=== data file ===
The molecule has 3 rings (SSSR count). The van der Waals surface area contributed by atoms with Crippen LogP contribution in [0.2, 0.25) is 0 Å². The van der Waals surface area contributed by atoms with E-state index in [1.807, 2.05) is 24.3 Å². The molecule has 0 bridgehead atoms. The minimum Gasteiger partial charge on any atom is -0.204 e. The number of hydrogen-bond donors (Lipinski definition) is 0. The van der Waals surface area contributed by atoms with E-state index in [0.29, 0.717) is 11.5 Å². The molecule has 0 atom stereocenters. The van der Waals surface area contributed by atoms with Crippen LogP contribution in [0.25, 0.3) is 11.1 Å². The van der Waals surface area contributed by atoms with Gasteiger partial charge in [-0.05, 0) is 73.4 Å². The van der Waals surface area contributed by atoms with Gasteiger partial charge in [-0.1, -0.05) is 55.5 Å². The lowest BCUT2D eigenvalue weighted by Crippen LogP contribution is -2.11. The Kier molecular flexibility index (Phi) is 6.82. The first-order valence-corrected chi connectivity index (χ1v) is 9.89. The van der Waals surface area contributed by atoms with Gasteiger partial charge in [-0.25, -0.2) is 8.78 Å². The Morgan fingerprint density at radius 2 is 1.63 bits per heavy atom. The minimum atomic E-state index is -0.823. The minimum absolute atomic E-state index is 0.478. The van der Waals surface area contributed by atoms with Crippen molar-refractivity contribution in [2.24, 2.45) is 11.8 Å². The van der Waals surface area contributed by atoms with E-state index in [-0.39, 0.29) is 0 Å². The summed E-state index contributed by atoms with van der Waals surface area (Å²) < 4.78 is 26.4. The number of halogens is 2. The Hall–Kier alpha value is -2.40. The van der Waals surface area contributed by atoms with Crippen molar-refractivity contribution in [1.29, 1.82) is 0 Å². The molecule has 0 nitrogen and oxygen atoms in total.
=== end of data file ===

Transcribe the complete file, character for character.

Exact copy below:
The molecule has 3 rings (SSSR count). The van der Waals surface area contributed by atoms with Crippen LogP contribution in [0.2, 0.25) is 0 Å². The van der Waals surface area contributed by atoms with E-state index in [1.807, 2.05) is 24.3 Å². The molecule has 0 bridgehead atoms. The minimum Gasteiger partial charge on any atom is -0.204 e. The number of hydrogen-bond donors (Lipinski definition) is 0. The van der Waals surface area contributed by atoms with E-state index in [0.29, 0.717) is 11.5 Å². The molecule has 0 atom stereocenters. The van der Waals surface area contributed by atoms with Crippen LogP contribution in [0.25, 0.3) is 11.1 Å². The van der Waals surface area contributed by atoms with Gasteiger partial charge in [-0.05, 0) is 73.4 Å². The van der Waals surface area contributed by atoms with Gasteiger partial charge in [-0.1, -0.05) is 55.5 Å². The lowest BCUT2D eigenvalue weighted by Crippen LogP contribution is -2.11. The Kier molecular flexibility index (Phi) is 6.82. The first-order valence-corrected chi connectivity index (χ1v) is 9.89. The van der Waals surface area contributed by atoms with Gasteiger partial charge in [-0.25, -0.2) is 8.78 Å². The Morgan fingerprint density at radius 2 is 1.63 bits per heavy atom. The minimum atomic E-state index is -0.823. The minimum absolute atomic E-state index is 0.478. The van der Waals surface area contributed by atoms with Crippen molar-refractivity contribution in [2.24, 2.45) is 11.8 Å². The van der Waals surface area contributed by atoms with E-state index in [-0.39, 0.29) is 0 Å². The summed E-state index contributed by atoms with van der Waals surface area (Å²) < 4.78 is 26.4. The number of halogens is 2. The Hall–Kier alpha value is -2.40. The van der Waals surface area contributed by atoms with Crippen molar-refractivity contribution in [1.29, 1.82) is 0 Å². The molecule has 0 nitrogen and oxygen atoms in total.